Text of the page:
Botanical Name: Syngonium podophyllum
Origin: South America
Height: Some of the newer compact varieties will only grow to approximately 60 cm (2 ft) in height, while other varieties will climb to heights of around 1.2 m (4 ft) or more if left to flourish.
Soil: As long as adequate drainage is provided, any good potting mix will keep the Arrowhead Plant growing well.
Light: Arrowhead Plants prefer bright light - away from direct sunlight - but will tolerate low light conditions. To ensure even growth, the pot should be turned regularly.
Humidity: The Arrowhead plant is not terribly fussy about humidity levels and accepts average room humidity levels with ease.
Temperatures: Average room temperatures of between 16 and 24 degrees C (60 to 75 degrees F) are acceptable for this type of house plant.
Water: The potting mix should be kept fairly moist during summer, although it is best to let the surface dry a little between watering. In winter, it is fine to let the potting mix dry out about half way down.
Fertiliser: From the beginning of spring through to the end of autumn, the Arrowhead Plant should be fed fortnightly with a diluted (1:1) balanced fertiliser for house plants. In winter, this should be cut down to monthly feeds.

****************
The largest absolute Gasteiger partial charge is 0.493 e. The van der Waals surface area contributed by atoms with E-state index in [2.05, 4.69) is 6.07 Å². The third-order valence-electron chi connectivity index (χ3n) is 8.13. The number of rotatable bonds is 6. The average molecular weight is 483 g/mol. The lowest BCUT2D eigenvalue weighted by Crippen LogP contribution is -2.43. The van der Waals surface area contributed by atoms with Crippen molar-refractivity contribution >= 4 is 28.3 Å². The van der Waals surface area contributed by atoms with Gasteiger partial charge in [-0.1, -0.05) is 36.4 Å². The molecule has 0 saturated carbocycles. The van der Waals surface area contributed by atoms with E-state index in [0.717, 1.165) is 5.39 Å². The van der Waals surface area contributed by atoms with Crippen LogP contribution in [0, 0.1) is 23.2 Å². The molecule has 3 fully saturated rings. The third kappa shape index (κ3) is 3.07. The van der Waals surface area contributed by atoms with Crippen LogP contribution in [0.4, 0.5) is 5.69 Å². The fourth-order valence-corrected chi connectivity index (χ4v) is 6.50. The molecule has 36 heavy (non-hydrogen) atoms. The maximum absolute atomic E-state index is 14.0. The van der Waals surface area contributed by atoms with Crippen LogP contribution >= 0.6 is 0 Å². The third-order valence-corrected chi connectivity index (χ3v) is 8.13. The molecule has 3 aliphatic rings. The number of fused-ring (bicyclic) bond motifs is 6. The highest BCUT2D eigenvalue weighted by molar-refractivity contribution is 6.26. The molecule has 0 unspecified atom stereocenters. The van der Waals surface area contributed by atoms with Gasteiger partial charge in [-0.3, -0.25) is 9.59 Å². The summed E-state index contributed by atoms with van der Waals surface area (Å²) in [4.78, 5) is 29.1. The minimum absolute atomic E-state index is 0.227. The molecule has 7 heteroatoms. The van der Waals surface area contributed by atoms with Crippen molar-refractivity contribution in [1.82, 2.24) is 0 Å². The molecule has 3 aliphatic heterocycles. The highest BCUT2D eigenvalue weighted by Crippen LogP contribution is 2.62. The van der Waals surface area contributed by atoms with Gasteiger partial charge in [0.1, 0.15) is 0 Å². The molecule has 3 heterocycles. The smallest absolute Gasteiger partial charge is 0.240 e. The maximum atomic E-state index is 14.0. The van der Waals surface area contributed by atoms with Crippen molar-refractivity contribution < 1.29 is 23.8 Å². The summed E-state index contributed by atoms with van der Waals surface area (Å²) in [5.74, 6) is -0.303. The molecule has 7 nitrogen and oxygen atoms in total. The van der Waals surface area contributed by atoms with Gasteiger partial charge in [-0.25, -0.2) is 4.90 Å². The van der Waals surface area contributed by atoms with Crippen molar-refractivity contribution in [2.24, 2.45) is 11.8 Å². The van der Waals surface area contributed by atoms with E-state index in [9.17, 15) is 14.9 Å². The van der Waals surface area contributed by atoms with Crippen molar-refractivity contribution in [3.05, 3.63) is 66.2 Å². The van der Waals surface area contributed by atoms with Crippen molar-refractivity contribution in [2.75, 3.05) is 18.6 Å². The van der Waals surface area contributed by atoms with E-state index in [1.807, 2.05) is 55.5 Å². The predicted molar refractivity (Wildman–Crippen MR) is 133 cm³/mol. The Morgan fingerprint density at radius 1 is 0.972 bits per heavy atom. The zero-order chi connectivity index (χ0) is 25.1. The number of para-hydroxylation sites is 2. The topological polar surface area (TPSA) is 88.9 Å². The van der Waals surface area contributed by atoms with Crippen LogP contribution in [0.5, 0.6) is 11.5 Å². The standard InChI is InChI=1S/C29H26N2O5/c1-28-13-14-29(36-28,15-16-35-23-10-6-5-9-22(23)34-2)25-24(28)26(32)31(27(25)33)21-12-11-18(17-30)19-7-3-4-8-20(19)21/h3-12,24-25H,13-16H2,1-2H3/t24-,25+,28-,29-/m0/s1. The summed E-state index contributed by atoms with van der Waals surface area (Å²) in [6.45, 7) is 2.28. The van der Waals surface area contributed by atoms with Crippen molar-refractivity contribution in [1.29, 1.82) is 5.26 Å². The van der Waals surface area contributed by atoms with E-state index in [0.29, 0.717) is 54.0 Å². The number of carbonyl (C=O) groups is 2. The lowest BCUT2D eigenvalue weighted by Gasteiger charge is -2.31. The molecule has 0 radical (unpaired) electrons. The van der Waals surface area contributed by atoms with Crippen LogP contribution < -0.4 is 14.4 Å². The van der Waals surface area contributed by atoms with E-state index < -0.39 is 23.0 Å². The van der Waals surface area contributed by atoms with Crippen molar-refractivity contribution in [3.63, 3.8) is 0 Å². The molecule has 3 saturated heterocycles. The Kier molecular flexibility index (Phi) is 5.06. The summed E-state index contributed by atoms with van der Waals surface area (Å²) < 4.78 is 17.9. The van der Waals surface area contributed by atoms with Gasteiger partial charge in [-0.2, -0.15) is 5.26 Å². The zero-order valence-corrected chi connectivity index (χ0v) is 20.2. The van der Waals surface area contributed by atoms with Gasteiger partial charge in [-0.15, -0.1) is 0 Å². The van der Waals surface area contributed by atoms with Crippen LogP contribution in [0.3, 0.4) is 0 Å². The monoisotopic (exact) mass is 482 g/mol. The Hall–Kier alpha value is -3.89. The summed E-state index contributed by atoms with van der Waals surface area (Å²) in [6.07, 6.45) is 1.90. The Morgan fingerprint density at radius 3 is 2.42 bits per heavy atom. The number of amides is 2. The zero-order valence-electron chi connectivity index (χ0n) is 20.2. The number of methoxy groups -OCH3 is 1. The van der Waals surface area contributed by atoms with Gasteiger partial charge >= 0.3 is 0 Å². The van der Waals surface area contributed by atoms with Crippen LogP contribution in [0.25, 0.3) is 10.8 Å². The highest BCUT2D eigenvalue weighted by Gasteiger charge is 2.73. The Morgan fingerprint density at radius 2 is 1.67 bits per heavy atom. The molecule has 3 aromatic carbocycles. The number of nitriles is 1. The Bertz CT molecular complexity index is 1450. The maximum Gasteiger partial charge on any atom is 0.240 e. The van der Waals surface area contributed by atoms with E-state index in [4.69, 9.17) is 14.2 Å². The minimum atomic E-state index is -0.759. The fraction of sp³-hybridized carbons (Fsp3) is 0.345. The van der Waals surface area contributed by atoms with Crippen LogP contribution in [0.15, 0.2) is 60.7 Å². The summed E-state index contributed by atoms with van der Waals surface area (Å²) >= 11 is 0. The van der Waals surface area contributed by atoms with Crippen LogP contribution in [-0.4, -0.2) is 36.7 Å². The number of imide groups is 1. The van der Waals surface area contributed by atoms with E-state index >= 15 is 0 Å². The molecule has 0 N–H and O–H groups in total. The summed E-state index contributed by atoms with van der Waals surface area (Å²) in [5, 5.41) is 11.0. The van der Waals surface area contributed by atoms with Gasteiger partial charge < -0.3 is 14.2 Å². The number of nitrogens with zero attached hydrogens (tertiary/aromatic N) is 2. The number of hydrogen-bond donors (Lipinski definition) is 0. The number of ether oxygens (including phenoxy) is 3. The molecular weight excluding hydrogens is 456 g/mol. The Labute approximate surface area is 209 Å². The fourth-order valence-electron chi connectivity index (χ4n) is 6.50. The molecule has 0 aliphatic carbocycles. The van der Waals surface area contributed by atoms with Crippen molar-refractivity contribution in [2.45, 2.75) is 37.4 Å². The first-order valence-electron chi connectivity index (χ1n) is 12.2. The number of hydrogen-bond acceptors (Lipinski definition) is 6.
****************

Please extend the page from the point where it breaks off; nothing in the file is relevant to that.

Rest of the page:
Propagation: Arrowhead Plants can be propagated by taking stem cuttings in early summer.
Description and Care Tips
A relative of the Rhododendron, the Arrowhead Plant belongs to the Araceae family, making it very easy to care for. All this low-maintenance plant really requires to thrive is slightly moist soil and plenty of bright light.
Thanks to the efforts of commercial growers, this plant is now available in varieties that are more resistant to diseases, as well as in appealing compact variations. There are also more choices in leaf colours, some of which feature fairly heavy variegation.
The leaves of young plants start off heart-shaped, turning into arrowheads as the plant matures. Typically dark green, the leaves have cream or silvery white variegation. Arrowhead plants look wonderful in dish gardens or in groups with other foliage plants. Compact varieties mix particularly well with compact heart-leaf Philodendrons and Dieffenbachias, as all three species require fairly similar care.
The upright stems of young plants form in clusters and will develop into climbing stems as the plant fully matures. To give aerial roots something to cling on to and support older stems, moss sticks are the perfect solution.
Keeping Arrowhead Plants full and bushy can be achieved by pruning out the climbing older stems. Cutting them back in early summer will provide stem tip cuttings for propagation.